Video in preparation
Gigue (English Dance)
A jig is a lively dance in compound time and it should be full of energy. Here’s a video from YouTube of a couple dancing a baroque Gigue.
For the Gigue in Bach’s Cello Suite in G (it actually looks more like Gique in all the sources), the great composer gives us a dazzling display of descending and ascending sequences – some repeating after half a bar, some after a whole bar. (It is very effective if you make clear which is which by only accenting the middle of the bar when it’s a half bar sequence.) After the first repeat sign we even get nested sequences where a descending half bar sequence gets repeated a tone higher two bars later!
I interpret the bowing in the manuscripts to mean that you should slur pairs of notes when they are adjacent (i.e. a 2nd apart). This usually means the second and third quavers of each half bar (bars 1, 5-6, 13, 15, 17-18, 21-23). In the rising sequences it’s always the first two quavers that are adjacent and in fact some of them (bars 9-10 & 25-26) are backward versions of some of the falling sequences. Slurring the first two quavers of each half bar brings this feature out and provides rhythmic contrast. The semiquavers are always slurred. In bars 2 & 7 all the sources agree that the quavers have staccato dots (a rare marking) so those bars need to be bowed out.
I would not recommend ever slurring three quavers together as indicated throughout the Gigue by Wenzinger in the 1950 Bärenreiter edition. It will lack energy and won’t sound like Bach if you smooth everything out like that. I suppose it’s fair to say that the slurs are a bit ambiguous in some of the manuscripts, but in others they are very clearly marked over only two notes. (The first printed edition interpreted the slurs very imaginatively as a tie over the third and fourth quavers throughout the first half of the dance. This gives it all a syncopated feel that is very funky but unlikely to be what Bach intended!)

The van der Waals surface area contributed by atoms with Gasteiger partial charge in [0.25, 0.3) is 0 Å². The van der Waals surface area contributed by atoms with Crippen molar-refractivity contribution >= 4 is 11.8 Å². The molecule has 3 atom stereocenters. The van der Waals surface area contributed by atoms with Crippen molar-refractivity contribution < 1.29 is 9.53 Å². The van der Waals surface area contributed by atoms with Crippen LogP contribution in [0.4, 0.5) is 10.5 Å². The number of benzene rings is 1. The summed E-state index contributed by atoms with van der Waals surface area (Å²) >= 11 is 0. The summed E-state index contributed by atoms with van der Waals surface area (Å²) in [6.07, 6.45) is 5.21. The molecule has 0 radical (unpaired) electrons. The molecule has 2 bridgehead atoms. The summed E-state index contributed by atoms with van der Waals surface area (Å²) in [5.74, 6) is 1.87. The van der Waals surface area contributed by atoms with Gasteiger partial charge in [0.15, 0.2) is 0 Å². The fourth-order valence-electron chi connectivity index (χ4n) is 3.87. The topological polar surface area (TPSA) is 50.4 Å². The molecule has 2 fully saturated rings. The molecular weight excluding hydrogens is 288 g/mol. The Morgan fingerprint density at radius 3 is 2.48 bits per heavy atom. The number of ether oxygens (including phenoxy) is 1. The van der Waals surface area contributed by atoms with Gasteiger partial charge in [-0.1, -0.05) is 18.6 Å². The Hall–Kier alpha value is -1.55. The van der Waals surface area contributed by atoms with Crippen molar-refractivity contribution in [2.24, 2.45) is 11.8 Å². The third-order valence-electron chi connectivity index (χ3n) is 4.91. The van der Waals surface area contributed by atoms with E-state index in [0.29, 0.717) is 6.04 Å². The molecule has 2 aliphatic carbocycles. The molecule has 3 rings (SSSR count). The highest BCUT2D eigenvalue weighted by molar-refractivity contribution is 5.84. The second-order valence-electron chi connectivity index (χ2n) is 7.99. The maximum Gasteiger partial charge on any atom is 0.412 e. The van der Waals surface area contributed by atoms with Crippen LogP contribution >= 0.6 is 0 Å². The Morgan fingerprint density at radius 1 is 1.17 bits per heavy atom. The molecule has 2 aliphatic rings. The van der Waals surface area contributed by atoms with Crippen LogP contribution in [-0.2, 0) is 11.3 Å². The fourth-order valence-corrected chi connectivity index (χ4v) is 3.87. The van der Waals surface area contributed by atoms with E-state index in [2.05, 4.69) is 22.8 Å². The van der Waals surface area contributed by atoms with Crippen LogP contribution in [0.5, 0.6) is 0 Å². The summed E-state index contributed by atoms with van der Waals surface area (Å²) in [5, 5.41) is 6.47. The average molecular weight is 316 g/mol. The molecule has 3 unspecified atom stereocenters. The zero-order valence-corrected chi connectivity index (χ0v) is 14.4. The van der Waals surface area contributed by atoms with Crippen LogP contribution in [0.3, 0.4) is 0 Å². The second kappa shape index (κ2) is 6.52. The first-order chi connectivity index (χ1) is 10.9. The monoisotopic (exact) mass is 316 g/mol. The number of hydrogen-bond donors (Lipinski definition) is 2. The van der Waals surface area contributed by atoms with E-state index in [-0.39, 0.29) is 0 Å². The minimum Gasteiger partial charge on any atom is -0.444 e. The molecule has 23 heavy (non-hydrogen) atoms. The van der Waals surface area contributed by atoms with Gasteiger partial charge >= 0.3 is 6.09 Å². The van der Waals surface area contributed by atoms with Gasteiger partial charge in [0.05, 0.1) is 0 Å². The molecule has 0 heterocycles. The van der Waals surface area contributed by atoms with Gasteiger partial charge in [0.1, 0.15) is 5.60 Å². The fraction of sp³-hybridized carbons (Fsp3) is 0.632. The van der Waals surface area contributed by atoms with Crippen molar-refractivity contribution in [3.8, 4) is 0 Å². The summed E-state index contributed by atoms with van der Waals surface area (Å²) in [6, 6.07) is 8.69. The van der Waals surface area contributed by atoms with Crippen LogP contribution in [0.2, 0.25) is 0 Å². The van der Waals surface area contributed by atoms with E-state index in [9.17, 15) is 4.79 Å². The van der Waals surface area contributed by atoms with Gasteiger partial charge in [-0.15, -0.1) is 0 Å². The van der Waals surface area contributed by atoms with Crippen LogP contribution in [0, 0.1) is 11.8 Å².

Structurally the Gigue follows the same pattern as all the movements of this Suite from the Courante on. It has its own special cadence (see the Overview for details)
- in D major at the halfway point,
- in E minor midway through the second half
- in G major almost at the end (bars 26-28).
There are various ways of bowing this cadence but using the same one in all three places will help the audience to recognise these punctuation points.
Before completing the descending arpeggio of the final cadence, Bach inserts an additional codetta, a sequence that repeats initially by the whole bar but eventually by the half bar. This doubling of the pulse as you approach the finishing line serves to propel the music forward towards its thrilling conclusion.
Technical tip for bass players – Using the 4th finger
Bar 32 is very difficult for the left hand. Like most players I can’t stretch major 6ths with 1-3, so using standard technique I always had to shift up for the E and then immediately back for the D which was not ideal. It never sounded clean when playing up to speed. But I discovered I can stretch it using a 4 on the E. Using the 4th finger is an unusual thing to do in thumb position but I find it works if you are playing across two strings. It helps further if I also play the harmonic D in bar 32 with a 4, as that allows me to get my hand into position earlier. I have subsequently used 4 for lots of the spread chords in the Second Cello Suite in D minor. (See page 50 of my book on thumb position for more about using the 4th finger in thumb position.)
I have also experimented with playing the semiquavers in bar 22 with 2-3-4 but it didn’t help as my articulation was not good enough with those fingers. Perhaps you can do better?